Nearly three weeks after her disappearance and presumed murder, Gail Doyle’s family members just want to bring their beloved mother, sister and aunt home.
“The best case right now would be for us to bring Gail home and bury her,” said Dorothy Cook Nicholson, Doyle’s sister.
“She deserves that. She doesn’t deserve to be wherever she’s at right now, whether it be in the woods or the garbage pile.”
Doyle, a 60-year-old Olympia woman, hasn’t been located by the Thurston County Sheriff’s Office. Lt. Tim Rudloff said deputies are still searching for Doyle’s remains in a remote landfill outside of Thurston County.
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He said the search could stretch into next week because of the volume of debris at the site.
Cook Nicholson was among about 20 friends and family members who attended a Thurston County Superior Court hearing Tuesday for James E. Stidd. Appearing in court via video, Stidd, 66, pleaded not guilty to one count of second-degree murder while armed with a deadly weapon, four counts of first-degree unlawful possession of a firearm, and one count of tampering with physical evidence.
Thurston County prosecutors said they will seek exceptional sentences for the murder and evidence tampering charges, based on Stidd’s deliberate cruelty toward Doyle, his lack of remorse, the level of bodily harm they believe Doyle suffered, and their belief that the presumptive sentence is too lenient, according to court documents.
Documents filed in court Monday confirmed that DNA found on a hammer found in Stidd’s garage most likely belonged to Doyle.
Stidd remains in the Thurston County Jail, with bail set at $2 million. A warrant for his arrest was issued June 8 after detectives found blood splatter and strands of blond hair around a blood-covered hammer in Stidd’s garage, according to court documents.
At a June 10 hearing, Judge Erik Price determined that based on his finances, Stidd was not eligible for a court-appointed attorney. But by Tuesday, Stidd still hadn’t hired a private attorney.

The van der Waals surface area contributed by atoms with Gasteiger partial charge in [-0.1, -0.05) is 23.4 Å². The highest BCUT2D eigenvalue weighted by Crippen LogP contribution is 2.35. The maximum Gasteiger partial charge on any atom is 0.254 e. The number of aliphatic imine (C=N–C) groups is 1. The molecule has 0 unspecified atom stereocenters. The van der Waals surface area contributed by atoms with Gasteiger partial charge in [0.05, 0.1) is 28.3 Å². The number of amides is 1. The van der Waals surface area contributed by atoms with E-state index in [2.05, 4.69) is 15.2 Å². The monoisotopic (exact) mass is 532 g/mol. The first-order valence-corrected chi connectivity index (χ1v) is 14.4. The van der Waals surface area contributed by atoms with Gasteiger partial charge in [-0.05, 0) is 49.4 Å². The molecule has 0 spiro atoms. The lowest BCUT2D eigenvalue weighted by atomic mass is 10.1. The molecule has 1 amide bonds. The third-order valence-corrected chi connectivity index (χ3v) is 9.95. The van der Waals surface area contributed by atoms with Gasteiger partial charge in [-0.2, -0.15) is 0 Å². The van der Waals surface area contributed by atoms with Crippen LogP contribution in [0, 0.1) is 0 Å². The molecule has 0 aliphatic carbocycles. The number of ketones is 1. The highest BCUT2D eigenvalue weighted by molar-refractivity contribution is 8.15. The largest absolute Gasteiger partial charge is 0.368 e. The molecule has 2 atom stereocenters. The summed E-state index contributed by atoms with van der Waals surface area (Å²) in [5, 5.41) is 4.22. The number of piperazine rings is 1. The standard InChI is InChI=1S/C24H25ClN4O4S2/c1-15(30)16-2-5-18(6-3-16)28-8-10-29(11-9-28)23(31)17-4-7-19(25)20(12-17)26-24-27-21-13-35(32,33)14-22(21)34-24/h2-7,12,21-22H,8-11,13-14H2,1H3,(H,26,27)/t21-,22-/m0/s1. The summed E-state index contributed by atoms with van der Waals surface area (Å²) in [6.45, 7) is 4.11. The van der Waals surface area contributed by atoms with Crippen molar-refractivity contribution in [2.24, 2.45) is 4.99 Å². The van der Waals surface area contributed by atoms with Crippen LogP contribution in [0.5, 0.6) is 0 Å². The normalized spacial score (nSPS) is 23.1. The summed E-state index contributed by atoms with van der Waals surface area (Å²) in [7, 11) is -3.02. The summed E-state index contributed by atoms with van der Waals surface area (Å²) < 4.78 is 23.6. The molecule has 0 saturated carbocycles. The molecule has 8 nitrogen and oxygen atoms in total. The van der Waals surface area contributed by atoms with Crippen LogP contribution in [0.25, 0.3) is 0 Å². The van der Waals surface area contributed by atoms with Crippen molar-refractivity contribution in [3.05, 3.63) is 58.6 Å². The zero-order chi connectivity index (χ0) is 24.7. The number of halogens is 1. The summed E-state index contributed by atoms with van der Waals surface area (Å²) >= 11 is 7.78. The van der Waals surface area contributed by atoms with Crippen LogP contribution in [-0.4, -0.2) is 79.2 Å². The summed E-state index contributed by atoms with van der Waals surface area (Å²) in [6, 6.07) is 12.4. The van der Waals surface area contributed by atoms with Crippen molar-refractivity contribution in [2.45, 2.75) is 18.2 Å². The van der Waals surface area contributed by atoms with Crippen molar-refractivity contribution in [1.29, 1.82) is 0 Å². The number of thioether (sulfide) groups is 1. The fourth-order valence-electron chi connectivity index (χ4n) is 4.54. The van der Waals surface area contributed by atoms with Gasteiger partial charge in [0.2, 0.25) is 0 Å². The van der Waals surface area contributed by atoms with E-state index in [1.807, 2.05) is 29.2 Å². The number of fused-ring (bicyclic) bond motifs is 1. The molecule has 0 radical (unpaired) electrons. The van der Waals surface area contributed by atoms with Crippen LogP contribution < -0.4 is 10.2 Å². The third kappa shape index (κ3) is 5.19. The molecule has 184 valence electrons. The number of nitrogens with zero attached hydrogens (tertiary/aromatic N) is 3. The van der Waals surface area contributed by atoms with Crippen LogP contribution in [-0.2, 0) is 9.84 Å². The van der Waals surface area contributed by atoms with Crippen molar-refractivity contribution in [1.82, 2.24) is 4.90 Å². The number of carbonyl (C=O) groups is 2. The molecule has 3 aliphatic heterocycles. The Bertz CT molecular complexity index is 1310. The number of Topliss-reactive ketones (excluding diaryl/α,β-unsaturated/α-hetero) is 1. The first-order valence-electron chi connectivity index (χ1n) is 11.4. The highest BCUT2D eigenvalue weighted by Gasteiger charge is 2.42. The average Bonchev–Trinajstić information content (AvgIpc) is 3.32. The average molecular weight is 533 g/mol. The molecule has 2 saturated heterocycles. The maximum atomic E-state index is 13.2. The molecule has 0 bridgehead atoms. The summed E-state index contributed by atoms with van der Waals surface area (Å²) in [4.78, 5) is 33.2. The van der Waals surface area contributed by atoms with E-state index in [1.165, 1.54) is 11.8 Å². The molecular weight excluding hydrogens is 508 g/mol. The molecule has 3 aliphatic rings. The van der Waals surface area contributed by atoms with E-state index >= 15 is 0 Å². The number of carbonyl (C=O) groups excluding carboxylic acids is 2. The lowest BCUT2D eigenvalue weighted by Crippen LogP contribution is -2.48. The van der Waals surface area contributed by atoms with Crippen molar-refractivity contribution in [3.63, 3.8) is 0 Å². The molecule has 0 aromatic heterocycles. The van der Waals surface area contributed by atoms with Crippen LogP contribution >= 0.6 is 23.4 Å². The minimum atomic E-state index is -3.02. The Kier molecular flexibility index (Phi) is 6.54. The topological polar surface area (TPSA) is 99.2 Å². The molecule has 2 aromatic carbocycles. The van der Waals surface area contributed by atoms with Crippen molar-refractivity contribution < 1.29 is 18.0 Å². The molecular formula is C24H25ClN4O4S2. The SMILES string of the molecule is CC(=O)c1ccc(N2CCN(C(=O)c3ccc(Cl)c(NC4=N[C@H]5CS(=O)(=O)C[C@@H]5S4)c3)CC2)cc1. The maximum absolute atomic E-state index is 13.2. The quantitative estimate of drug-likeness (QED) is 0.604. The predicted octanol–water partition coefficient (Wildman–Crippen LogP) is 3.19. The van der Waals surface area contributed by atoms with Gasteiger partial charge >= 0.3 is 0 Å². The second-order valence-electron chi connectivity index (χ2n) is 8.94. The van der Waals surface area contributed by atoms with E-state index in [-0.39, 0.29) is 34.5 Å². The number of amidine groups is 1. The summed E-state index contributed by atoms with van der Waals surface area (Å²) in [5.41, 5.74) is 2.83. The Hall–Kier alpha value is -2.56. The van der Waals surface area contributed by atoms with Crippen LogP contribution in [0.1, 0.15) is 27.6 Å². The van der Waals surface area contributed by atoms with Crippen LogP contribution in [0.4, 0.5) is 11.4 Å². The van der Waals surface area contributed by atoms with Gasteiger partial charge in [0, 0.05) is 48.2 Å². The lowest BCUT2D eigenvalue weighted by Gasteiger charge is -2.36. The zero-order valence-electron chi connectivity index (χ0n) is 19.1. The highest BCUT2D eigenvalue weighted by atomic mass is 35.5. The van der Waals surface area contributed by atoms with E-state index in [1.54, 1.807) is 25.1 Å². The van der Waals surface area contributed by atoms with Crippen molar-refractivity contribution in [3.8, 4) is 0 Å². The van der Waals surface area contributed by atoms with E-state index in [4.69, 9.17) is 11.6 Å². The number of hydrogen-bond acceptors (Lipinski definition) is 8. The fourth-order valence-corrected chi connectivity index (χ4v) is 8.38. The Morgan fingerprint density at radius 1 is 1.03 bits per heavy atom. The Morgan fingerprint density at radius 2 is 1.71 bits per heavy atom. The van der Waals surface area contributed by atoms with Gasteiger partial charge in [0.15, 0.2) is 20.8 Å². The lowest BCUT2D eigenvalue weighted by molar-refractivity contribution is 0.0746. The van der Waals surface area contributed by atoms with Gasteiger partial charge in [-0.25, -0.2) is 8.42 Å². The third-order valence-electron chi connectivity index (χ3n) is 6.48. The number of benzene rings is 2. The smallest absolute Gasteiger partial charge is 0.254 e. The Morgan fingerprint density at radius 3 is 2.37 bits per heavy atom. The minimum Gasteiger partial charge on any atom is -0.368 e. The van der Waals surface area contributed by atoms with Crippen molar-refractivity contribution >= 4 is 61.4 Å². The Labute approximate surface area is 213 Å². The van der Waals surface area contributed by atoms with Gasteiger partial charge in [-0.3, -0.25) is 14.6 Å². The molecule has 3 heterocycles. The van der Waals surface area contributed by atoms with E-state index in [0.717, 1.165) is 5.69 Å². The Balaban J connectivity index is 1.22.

His trial is scheduled for Aug. 15.
Stidd and Doyle were seen arguing at an Olympia tavern the night of June 2. The two left together, and Stidd told detectives that he dropped Doyle off on Martin Way.
Doyle’s family described her as a fun-loving, carefree, nurturing woman. Nephew Ryan Berlin described her as the family matriarch and “party-triarch,” as she was the frequent host of family gatherings.
“She always made sure that everyone had family things to go to, parties and functions,” Berlin said. “We had a lot of barbecues at her house. She would push to make sure people had Easter dinner at her house, or Thanksgiving. She would have 20 family members, and the rest of the people would be friends, or friends of friends.”
Berlin said he’s been on the receiving end of Doyle’s generosity several times, especially when he was in his 20s. Doyle always made sure that he was well fed and that he had a place to stay.
Doyle spent a lot of time with her grandchildren, who called her Nanu, Berlin said.
During the summer, she frequently visited the family’s property in rural Snohomish County. There, friends and family would play horseshoes and spend time together.
“She was amazing at it, the queen of horseshoes,” Berlin said. “Nobody could beat her.”
Cook Nicholson said she and Doyle had already made plans to spend much of their summer at the property.
“We had a lot of plans for this summer,” Cook Nicholson said. “It’s sad to think that it will never happen.”